Chatelaine Kitchen

How to use fresh and dried herbs in the kitchen

They're not always interchangeable.
By Louisa Clements
Herb topping Freshly chopped  herbs.

While both dried and fresh herbs have a place in the kitchen, knowing when to use each variety is important. Consider the kind of dish you’re making, as different styles of cuisine rely on herbs for many of their dishes. For example, Thai cuisine often uses fresh herbs like coriander and lime leaves to create the complex flavour profile we know and love, while Italian cuisine loves fresh basil, but also relies on dried herbs to infuse flavour over time (as they would in a soup or stew, for example).

Here are a few important things to know about using dried and fresh herbs in the kitchen:

Fresh herbs Known for their more delicate and subtle flavour, these are best used toward the end of a recipe, as a longer cooking time can cause them to lose potency. Certain delicate herbs don’t retain as much flavour when dried. Whenever possible, use fresh basil, cilantro, parsley and tarragon.

Kitchen tip: As a general rule, add fresh herbs 10 to 20 minutes before the dish is done, or as the final touch or garnish.

Watch: How to properly store fresh herbs


Dried herbs This budget-friendly option allows dishes to be loaded with flavours even when the growing season is long gone. How does this work? The flavour of an herb comes from its essential oils, and when herbs are dried, the water is removed but the essential oils remain, concentrating the flavour. The best herbs to use in their dried form are woody herbs such as oregano, thyme and rosemary.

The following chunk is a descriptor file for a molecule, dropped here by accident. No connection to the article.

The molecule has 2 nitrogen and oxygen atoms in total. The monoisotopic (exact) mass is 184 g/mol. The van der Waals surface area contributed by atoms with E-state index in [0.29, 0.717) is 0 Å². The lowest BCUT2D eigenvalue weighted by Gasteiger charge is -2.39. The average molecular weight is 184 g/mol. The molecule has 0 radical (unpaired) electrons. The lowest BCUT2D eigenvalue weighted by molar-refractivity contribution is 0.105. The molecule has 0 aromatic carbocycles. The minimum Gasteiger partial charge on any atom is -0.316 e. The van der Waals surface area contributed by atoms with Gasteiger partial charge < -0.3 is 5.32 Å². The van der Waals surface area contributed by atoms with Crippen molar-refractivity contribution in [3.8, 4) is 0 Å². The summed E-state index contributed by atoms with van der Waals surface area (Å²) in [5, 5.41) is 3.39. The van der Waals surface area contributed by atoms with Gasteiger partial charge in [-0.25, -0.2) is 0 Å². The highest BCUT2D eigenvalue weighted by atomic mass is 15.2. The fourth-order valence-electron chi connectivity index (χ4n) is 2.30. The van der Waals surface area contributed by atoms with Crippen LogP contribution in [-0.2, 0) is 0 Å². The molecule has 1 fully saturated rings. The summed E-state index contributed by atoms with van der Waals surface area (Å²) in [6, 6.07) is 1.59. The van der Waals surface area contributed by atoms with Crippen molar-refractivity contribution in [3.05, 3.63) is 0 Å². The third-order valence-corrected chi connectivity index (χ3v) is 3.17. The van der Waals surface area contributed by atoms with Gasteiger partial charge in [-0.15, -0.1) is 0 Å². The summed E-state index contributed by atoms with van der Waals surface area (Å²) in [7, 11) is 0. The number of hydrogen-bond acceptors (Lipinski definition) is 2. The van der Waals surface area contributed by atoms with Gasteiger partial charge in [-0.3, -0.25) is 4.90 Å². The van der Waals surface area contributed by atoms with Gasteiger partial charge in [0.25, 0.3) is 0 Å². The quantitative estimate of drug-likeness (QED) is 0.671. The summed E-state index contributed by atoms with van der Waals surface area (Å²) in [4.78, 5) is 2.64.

Kitchen tip: As dried herbs are slower to release their flavours and need to be softened, they should be added during the cooking process (usually when the liquid is added) and work best in slow-cooked dishes such as soups or braises.

Storage tip: Store dried herbs in sealed jars in a cool, dark place. Check every six months for freshness (they should be highly aromatic).


Substitutions In a pinch, dried herbs can be substituted for fresh (and vice versa), but it’s important to note that dried herbs have more concentrated flavour and can be slightly bitter. When making substitutions, you will need a smaller amount of dried herbs to equal the amount of fresh. A typical ratio to keep in mind for substitutions is 1 to 3. For every 1 tsp of dried herbs you need roughly 3 tsp (or 1 tbsp) of fresh.

Roman spice mix Roman spice mix. (Photo, Sian Richards.)

Herb blends Many recipes may call for herb blends such as Italian seasoning, Herbs de Provence and poultry seasoning as a shortcut to developing flavour. While these store-bought blends are an easy and budget-friendly option, you may find that some seasoning blends are too high on specific herbs for your palate. Instead of using store blends, try creating your own at home, based on your preference.


Originally published November 2015. Updated May 2017.


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